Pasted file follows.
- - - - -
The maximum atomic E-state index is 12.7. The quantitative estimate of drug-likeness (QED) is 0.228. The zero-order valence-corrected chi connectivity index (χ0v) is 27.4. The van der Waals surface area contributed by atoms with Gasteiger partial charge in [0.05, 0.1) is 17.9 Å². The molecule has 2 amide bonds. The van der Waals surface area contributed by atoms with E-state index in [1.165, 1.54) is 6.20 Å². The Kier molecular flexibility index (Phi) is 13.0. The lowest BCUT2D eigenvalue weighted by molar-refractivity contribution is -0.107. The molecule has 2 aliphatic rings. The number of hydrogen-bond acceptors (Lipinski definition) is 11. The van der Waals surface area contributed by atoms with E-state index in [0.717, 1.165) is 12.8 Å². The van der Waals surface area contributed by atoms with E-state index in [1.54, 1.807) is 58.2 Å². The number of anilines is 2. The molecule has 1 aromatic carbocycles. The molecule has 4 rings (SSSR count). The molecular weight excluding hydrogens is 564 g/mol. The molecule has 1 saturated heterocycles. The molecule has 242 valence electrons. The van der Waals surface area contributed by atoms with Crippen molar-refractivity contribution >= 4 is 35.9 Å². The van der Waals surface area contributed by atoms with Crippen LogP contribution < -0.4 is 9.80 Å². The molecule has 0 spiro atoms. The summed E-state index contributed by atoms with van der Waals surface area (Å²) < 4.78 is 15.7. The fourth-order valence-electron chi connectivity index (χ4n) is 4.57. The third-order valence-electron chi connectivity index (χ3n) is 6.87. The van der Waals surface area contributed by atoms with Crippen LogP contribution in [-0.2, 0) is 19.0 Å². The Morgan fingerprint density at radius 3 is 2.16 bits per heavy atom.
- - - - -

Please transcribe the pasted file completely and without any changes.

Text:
The maximum atomic E-state index is 12.7. The quantitative estimate of drug-likeness (QED) is 0.228. The zero-order valence-corrected chi connectivity index (χ0v) is 27.4. The van der Waals surface area contributed by atoms with Gasteiger partial charge in [0.05, 0.1) is 17.9 Å². The molecule has 2 amide bonds. The van der Waals surface area contributed by atoms with E-state index in [1.165, 1.54) is 6.20 Å². The Kier molecular flexibility index (Phi) is 13.0. The lowest BCUT2D eigenvalue weighted by molar-refractivity contribution is -0.107. The molecule has 2 aliphatic rings. The number of hydrogen-bond acceptors (Lipinski definition) is 11. The van der Waals surface area contributed by atoms with E-state index in [0.717, 1.165) is 12.8 Å². The van der Waals surface area contributed by atoms with E-state index in [1.54, 1.807) is 58.2 Å². The number of anilines is 2. The molecule has 1 aromatic carbocycles. The molecule has 4 rings (SSSR count). The molecular weight excluding hydrogens is 564 g/mol. The molecule has 1 saturated heterocycles. The molecule has 242 valence electrons. The van der Waals surface area contributed by atoms with Crippen molar-refractivity contribution >= 4 is 35.9 Å². The van der Waals surface area contributed by atoms with Crippen LogP contribution < -0.4 is 9.80 Å². The molecule has 0 spiro atoms. The summed E-state index contributed by atoms with van der Waals surface area (Å²) < 4.78 is 15.7. The fourth-order valence-electron chi connectivity index (χ4n) is 4.57. The third-order valence-electron chi connectivity index (χ3n) is 6.87. The van der Waals surface area contributed by atoms with Crippen LogP contribution in [-0.2, 0) is 19.0 Å². The Morgan fingerprint density at radius 3 is 2.16 bits per heavy atom.